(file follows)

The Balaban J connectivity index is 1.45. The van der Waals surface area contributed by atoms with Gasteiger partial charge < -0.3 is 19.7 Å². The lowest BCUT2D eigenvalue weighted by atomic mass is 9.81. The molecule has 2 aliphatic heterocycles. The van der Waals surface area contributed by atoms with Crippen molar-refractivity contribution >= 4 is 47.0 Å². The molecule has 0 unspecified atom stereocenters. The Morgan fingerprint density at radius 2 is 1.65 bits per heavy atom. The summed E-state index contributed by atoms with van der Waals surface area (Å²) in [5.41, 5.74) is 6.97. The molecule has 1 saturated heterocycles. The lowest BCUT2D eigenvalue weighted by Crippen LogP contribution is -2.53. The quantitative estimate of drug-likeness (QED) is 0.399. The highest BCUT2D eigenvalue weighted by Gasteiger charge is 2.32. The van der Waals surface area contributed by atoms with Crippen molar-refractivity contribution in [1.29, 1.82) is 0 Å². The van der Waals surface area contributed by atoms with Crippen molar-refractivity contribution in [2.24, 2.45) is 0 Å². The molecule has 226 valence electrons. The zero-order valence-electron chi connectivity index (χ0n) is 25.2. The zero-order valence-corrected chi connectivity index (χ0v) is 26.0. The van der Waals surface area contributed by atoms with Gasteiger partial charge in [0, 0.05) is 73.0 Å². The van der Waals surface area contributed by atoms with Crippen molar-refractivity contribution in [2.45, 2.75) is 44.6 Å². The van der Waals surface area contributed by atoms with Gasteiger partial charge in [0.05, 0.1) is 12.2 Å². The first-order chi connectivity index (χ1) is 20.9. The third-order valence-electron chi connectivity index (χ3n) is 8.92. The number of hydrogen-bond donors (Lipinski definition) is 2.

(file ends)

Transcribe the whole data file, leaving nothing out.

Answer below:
The Balaban J connectivity index is 1.45. The van der Waals surface area contributed by atoms with Gasteiger partial charge < -0.3 is 19.7 Å². The lowest BCUT2D eigenvalue weighted by atomic mass is 9.81. The molecule has 2 aliphatic heterocycles. The van der Waals surface area contributed by atoms with Crippen molar-refractivity contribution >= 4 is 47.0 Å². The molecule has 0 unspecified atom stereocenters. The Morgan fingerprint density at radius 2 is 1.65 bits per heavy atom. The summed E-state index contributed by atoms with van der Waals surface area (Å²) in [5.41, 5.74) is 6.97. The molecule has 1 saturated heterocycles. The lowest BCUT2D eigenvalue weighted by Crippen LogP contribution is -2.53. The quantitative estimate of drug-likeness (QED) is 0.399. The highest BCUT2D eigenvalue weighted by Gasteiger charge is 2.32. The van der Waals surface area contributed by atoms with Crippen molar-refractivity contribution in [1.29, 1.82) is 0 Å². The van der Waals surface area contributed by atoms with Crippen molar-refractivity contribution in [2.24, 2.45) is 0 Å². The molecule has 226 valence electrons. The zero-order valence-electron chi connectivity index (χ0n) is 25.2. The zero-order valence-corrected chi connectivity index (χ0v) is 26.0. The van der Waals surface area contributed by atoms with Gasteiger partial charge in [0, 0.05) is 73.0 Å². The van der Waals surface area contributed by atoms with Crippen molar-refractivity contribution in [2.45, 2.75) is 44.6 Å². The van der Waals surface area contributed by atoms with Gasteiger partial charge in [0.05, 0.1) is 12.2 Å². The first-order chi connectivity index (χ1) is 20.9. The third-order valence-electron chi connectivity index (χ3n) is 8.92. The number of hydrogen-bond donors (Lipinski definition) is 2.